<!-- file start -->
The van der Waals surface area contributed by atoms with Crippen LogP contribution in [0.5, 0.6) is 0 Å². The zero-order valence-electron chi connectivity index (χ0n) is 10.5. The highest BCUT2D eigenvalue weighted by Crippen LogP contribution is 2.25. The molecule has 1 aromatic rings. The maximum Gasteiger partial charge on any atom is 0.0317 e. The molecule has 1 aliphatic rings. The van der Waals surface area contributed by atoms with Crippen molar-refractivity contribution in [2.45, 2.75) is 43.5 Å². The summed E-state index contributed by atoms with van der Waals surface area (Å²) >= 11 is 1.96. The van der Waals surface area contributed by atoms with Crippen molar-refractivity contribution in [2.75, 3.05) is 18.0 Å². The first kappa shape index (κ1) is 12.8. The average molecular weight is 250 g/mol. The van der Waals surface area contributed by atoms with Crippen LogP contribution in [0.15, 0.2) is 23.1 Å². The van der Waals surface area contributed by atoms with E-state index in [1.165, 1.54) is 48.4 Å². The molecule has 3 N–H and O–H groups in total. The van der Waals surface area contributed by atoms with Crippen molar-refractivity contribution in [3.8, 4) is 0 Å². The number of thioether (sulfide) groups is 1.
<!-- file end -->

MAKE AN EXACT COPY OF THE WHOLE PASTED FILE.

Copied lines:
The van der Waals surface area contributed by atoms with Crippen LogP contribution in [0.5, 0.6) is 0 Å². The zero-order valence-electron chi connectivity index (χ0n) is 10.5. The highest BCUT2D eigenvalue weighted by Crippen LogP contribution is 2.25. The molecule has 1 aromatic rings. The maximum Gasteiger partial charge on any atom is 0.0317 e. The molecule has 1 aliphatic rings. The van der Waals surface area contributed by atoms with Crippen molar-refractivity contribution in [2.45, 2.75) is 43.5 Å². The summed E-state index contributed by atoms with van der Waals surface area (Å²) >= 11 is 1.96. The van der Waals surface area contributed by atoms with Crippen molar-refractivity contribution in [2.75, 3.05) is 18.0 Å². The first kappa shape index (κ1) is 12.8. The average molecular weight is 250 g/mol. The van der Waals surface area contributed by atoms with Crippen LogP contribution in [0.15, 0.2) is 23.1 Å². The van der Waals surface area contributed by atoms with E-state index in [1.165, 1.54) is 48.4 Å². The molecule has 3 N–H and O–H groups in total. The van der Waals surface area contributed by atoms with Crippen molar-refractivity contribution in [3.8, 4) is 0 Å². The number of thioether (sulfide) groups is 1.